What is Islamic Fundamentalism?

"Muslim fundamentalism is fast becoming the chief threat to global peace and security as well as a cause of national and local disturbance through terrorism. It is akin to the menace posed  by Nazism and fascism in the 1930's and then by communism in the 50's"

(The New York Times/International Herald Tribune 9/9/93.)

As the above quote shows, equating Islam with terrorism has been a favourite theme of Western media since long before 9/11, and more than a quarter century ago they accurately predicted that it would become America's enemy number one. Arguably, this is not so much because of some amazing foresight or insights or access to a window into the future, but because the media actually set the policy agenda of what the establishment which owns them wants to happen.

Before discussing the phenomenon of alleged Islamic radicalism, fundamentalism or terrorism further, let's take a look at some definitions of those terms.

According to the Reader's Digest Universal Dictionary "fundamental" means "having to do with the foundation; elemental; basic", and "fundamentalism" an "unswerving belief in a set of basic and unalterable principles of a religious or philosophical nature". The term was traditionally used for Christians who believed the Bible to be the literal truth even when it was found in conflict with modern scientific discoveries. "Fundamentalism" soon became a derogatory term. Sooner or later this type of abuse was also hurled at Muslims in order to charge the discussion emotionally out of fear that a rational discussion would not produce the desired enemy image. Because of the limited benefit in using the term to describe Muslims, however, it eventually was replaced by the term radicalism, for the Muslim relationship to scientific truths differs greatly from that of the medieval church or Christians who read the Bible literally. In fact, Western science is built on the foundation of scientific discoveries of Muslim Spain before the inquisition, and unlike the Bible, the Qur'an has never been proven to contradict reality. The Qur'an encourages scientific research. Somebody believing the Qur'an to be the fundamental or elemental and basic truth, can hardly be accused of being irrational, nor can there be anything wrong with firmly holding on to "basic and unalterable principles" . Modern secular society, for example, has agreed on a Universal Declaration of Human Rights to establish such "basic and unalterable principles". To try and frighten people of Muslim fundamentalism, therefore, make little sense.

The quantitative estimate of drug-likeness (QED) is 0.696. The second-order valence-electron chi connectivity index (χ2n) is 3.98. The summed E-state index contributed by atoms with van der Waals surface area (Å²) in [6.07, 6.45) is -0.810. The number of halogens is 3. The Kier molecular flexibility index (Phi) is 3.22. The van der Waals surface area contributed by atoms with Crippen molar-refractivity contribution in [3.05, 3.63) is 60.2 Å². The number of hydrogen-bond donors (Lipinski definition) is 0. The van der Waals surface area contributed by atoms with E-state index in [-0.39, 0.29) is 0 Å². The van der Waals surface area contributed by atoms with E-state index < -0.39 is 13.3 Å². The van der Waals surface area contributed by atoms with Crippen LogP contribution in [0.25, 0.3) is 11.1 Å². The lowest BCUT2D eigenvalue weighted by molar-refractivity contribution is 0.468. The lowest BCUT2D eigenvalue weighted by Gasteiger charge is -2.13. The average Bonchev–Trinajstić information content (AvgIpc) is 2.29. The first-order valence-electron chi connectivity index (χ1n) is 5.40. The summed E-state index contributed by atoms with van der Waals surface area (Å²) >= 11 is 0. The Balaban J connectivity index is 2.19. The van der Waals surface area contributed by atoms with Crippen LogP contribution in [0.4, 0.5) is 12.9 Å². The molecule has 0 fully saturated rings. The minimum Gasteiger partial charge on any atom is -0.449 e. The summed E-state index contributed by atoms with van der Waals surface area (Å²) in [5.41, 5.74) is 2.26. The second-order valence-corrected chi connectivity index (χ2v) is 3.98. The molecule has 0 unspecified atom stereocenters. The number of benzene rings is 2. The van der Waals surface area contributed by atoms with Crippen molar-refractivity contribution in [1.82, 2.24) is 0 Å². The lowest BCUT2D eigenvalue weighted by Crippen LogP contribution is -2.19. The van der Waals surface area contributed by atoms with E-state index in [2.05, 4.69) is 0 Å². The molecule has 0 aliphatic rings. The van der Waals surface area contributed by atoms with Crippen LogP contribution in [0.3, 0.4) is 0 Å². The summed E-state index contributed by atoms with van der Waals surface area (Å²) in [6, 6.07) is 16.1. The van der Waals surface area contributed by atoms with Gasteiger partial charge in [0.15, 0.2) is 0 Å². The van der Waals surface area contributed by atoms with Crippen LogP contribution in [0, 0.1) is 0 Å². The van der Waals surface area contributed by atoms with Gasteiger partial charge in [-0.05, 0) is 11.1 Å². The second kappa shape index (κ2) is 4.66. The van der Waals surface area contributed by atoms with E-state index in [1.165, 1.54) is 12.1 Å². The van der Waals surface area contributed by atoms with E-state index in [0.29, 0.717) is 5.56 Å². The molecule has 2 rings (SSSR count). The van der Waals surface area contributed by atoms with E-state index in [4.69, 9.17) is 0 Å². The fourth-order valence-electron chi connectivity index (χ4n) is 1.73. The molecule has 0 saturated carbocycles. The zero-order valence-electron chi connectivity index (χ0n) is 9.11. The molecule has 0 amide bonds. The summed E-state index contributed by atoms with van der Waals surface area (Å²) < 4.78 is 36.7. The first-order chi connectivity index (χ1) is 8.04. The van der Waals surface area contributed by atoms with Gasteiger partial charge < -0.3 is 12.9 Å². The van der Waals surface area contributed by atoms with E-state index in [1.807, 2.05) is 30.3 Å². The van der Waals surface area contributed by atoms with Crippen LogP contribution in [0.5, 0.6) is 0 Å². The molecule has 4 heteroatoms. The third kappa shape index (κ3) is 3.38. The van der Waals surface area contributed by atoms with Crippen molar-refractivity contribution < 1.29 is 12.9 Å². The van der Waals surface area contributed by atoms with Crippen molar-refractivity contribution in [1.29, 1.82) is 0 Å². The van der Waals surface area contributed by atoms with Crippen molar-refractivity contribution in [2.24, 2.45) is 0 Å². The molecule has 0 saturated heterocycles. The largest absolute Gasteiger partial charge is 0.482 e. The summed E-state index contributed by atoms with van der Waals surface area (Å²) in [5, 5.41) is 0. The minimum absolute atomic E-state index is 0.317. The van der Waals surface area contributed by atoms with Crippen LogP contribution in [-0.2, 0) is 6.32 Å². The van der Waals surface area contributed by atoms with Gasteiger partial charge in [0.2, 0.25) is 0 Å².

So today, we hear more and more about Muslims being radicalised, possibly from an early age, and the need to safeguard children against extremism. The Merriam-Webster dictionary defines radicalism as "the opinions and behaviour of people who favour extreme changes especially in government: radical political ideas and behaviour". And Wikipedia informs us that "in political science radicalism denotes political principles focused on altering social structures through revolutionary means and changing value systems in fundamental ways." Now, it is most certainly true that Muslim want radical change in that they would like to turn a godless society characterised by the shameless exploitation of man by man with a god-fearing one where man's dignity is respected and valued. Revolutionary is defined as relating to thorough or complete change, but it does not in itself imply that such change must be achieved by violent means.

And so on to terrorism. According to Wikipedia, "There is neither an academic nor an accurate legal consensus regarding the definition of terrorism. Various legal systems and government agencies use different definitions. Moreover, governments have been reluctant to formulate an agreed upon, legally binding definition. These difficulties arise from the fact that the term is politically and emotionally charged." The Oxford Dictionary defines terrorism as "The unofficial or unauthorised use of violence and intimidation in the pursuit of political aims", and the use of the term unauthorised indicates that the Oxford Dictionary excludes state terrorism from its definition. The United States defines terrorism as involving "violent acts or acts dangerous to human life that violate federal or state law", and in this definition it becomes clear that only somebody harming the United States can ever be a terrorist, whereas the United States itself can commit violent acts or acts dangerous to human life with impunity provided these have first been sanctioned by Congress. The term thus becomes a derogatory term to be employed against all perceived enemies of the United States. US allies, such as the UK, naturally have similar definitions in place.